Putin Bans Crypto Payments in Russia
The Kremlin doesn’t want any “monetary surrogates” being used in place of the ruble.
- Russian President Vladimir Putin signed a law today forbidding the use of cryptocurrencies or other digital assets as a means of payment for goods and services.
- The law is expected to be implemented by holding crypto exchanges and businesses liable for infractions.
- Nevertheless, the Russian central bank is considering accepting the use of cryptocurrencies for international payments.
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Russian President Vladimir Putin has signed a bill into law making crypto payments illegal, reaffirming the ruble as the only accepted monetary unit in the Russian Federation.
Domestic Crypto Payments Banned
Russia has made crypto payments illegal.
According to the Russian legislative support system website, a federal law preventing the use of digital financial assets as a means of payment was signed into law yesterday by Russian President Vladimir Putin.
Under the new law, digital assets and digital rights are no longer accepted as “monetary surrogates” and therefore cannot be accepted as payments for goods and services. Other monetary units are also banned, reaffirming the ruble’s place as the only officially accepted currency within the Russian Federation.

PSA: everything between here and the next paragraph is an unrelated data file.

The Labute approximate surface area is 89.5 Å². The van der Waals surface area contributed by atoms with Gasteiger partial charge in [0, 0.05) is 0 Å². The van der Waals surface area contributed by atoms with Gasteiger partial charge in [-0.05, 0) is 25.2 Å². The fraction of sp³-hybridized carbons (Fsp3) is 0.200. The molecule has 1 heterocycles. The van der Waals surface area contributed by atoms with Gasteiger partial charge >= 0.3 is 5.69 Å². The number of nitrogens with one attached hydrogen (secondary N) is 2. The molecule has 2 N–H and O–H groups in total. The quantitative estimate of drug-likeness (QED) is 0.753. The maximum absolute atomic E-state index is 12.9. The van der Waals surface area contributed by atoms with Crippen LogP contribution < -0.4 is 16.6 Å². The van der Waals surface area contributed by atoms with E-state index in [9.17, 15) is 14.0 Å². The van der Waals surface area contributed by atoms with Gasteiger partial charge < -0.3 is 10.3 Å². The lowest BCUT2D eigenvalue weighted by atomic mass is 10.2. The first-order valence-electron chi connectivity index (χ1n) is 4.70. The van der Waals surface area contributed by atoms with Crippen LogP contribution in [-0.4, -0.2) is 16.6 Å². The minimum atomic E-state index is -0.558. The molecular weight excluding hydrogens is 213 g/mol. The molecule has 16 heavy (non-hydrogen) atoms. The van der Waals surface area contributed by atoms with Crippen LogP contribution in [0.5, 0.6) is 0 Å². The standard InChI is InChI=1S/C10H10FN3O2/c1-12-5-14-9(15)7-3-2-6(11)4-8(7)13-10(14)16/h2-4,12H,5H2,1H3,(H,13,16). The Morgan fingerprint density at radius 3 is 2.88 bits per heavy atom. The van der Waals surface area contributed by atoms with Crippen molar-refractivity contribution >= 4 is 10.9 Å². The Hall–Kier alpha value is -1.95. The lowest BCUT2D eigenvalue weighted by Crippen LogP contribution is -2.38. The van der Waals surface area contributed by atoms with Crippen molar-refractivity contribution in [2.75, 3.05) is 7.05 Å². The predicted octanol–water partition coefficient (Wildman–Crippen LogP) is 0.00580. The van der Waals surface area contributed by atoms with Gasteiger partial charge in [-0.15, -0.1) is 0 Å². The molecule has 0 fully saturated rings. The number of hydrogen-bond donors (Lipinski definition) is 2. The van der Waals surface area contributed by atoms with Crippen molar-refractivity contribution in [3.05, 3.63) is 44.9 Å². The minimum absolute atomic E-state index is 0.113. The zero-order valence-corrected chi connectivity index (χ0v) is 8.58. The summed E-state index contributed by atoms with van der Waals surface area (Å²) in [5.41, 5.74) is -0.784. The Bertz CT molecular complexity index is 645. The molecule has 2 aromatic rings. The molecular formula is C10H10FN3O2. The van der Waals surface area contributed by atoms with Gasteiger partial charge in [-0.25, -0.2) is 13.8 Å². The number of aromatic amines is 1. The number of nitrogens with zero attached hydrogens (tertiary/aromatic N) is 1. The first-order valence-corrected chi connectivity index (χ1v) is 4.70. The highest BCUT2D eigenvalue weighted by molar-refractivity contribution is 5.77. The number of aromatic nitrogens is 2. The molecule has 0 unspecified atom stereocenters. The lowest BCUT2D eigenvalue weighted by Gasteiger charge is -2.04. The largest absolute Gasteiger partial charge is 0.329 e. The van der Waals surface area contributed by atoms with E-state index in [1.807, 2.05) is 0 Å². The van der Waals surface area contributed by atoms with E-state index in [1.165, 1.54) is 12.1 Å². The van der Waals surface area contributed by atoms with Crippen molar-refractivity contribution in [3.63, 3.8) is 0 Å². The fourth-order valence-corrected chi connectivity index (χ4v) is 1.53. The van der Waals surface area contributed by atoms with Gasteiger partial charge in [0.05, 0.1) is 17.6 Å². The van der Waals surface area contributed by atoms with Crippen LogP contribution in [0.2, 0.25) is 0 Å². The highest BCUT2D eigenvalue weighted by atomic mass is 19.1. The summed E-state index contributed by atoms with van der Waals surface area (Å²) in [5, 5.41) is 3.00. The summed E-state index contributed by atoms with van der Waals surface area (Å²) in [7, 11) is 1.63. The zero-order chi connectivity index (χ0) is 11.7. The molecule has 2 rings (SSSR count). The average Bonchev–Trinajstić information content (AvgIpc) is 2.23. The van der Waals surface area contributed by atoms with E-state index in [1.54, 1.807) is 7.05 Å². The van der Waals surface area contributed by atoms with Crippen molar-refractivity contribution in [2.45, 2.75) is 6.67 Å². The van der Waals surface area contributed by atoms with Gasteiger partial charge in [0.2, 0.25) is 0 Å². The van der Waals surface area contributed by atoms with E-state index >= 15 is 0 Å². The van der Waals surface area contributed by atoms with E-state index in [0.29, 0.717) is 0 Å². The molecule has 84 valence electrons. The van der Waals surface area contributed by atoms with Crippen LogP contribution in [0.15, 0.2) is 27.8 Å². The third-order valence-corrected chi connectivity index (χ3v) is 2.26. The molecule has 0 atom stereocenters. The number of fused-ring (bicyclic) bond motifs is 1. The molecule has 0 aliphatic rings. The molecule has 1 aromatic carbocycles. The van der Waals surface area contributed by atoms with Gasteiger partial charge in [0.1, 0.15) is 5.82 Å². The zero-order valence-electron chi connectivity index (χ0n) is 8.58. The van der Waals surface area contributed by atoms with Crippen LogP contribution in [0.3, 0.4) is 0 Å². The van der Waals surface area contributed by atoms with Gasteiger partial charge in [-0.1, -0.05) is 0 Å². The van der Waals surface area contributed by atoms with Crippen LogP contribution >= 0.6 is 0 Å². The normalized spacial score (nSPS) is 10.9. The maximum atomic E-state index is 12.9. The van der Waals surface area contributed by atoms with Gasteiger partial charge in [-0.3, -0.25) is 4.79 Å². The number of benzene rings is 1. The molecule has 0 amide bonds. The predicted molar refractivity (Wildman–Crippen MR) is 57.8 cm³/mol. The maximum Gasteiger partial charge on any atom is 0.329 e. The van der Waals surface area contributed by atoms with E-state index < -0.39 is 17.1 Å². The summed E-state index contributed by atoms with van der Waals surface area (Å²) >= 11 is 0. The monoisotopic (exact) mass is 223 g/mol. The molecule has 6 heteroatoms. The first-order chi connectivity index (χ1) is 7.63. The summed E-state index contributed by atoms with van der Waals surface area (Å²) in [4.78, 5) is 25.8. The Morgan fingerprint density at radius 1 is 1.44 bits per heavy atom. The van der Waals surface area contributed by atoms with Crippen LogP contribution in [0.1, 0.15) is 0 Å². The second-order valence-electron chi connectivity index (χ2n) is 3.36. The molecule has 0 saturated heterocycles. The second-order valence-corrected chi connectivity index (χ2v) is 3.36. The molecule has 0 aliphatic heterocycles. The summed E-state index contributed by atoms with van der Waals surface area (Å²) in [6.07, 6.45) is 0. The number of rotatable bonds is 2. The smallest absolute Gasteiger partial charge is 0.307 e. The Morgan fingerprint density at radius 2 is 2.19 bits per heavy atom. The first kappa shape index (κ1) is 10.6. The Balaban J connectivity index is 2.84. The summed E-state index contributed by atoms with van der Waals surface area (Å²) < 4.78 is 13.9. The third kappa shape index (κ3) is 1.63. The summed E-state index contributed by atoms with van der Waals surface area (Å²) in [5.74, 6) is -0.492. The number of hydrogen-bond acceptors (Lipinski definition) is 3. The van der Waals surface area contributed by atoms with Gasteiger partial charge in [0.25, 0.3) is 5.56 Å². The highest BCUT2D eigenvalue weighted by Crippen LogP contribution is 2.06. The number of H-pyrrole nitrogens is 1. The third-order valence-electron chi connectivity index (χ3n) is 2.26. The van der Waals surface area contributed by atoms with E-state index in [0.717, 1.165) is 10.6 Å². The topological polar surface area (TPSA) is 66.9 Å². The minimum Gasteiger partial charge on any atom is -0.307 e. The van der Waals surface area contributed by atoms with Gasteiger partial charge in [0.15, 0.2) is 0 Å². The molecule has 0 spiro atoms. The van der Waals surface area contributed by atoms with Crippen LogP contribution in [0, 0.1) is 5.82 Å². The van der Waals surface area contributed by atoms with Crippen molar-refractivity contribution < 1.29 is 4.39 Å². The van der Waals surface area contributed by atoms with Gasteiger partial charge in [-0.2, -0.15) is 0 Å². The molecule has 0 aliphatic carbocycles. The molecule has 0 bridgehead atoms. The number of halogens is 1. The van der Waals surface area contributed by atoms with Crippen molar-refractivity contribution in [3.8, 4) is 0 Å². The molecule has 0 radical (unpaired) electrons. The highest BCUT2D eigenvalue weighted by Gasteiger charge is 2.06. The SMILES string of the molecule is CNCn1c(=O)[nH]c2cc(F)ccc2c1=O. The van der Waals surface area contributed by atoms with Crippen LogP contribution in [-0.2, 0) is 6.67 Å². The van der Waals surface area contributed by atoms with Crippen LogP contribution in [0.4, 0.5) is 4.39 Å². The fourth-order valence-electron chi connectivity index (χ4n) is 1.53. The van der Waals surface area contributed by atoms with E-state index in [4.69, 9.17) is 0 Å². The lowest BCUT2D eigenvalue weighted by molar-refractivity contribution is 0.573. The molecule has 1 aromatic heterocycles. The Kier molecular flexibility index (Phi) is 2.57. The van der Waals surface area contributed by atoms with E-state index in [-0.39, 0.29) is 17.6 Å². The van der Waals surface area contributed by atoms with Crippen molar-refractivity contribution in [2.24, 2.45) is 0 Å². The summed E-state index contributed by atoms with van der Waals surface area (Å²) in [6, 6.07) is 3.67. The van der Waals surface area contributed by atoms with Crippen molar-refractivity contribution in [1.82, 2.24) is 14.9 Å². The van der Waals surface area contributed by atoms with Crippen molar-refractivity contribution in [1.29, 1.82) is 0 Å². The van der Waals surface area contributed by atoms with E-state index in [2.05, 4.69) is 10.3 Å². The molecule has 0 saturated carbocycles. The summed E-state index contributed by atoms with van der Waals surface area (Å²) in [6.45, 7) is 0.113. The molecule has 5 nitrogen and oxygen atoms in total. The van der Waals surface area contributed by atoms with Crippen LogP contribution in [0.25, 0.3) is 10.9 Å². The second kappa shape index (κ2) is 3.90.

Compliance will be ensured by holding exchange operators and businesses liable for any violation. Under Russian law such operators are considered “subjects of the national payment system” and must comply with regulations that, among other things, limit the kinds of transactions they are allowed to perform and forbid the provision of leverage and yield products to their customers.
Financial assets may now be directly acquired by the Russian state without the involvement or consent of the exchange. Securities backing digital assets may also be legally terminated without notice to asset holders.
Russia has shown an ambiguous stance towards crypto. In May the Russian central bank indicated it was open to the idea of using cryptocurrencies for international settlements, but not necessarily domestically. On the other hand, Russia’s Minister of Industry and Trade has stated that crypto payments would be made legal “sooner or later in one format or another.”
Russians abroad may not necessarily be granted more access to cryptocurrencies, as sanctions have prohibited some crypto exchanges from providing services to Russian citizens in the European Union.
Disclosure: At the time of writing, the author of this piece owned ETH and several other cryptocurrencies.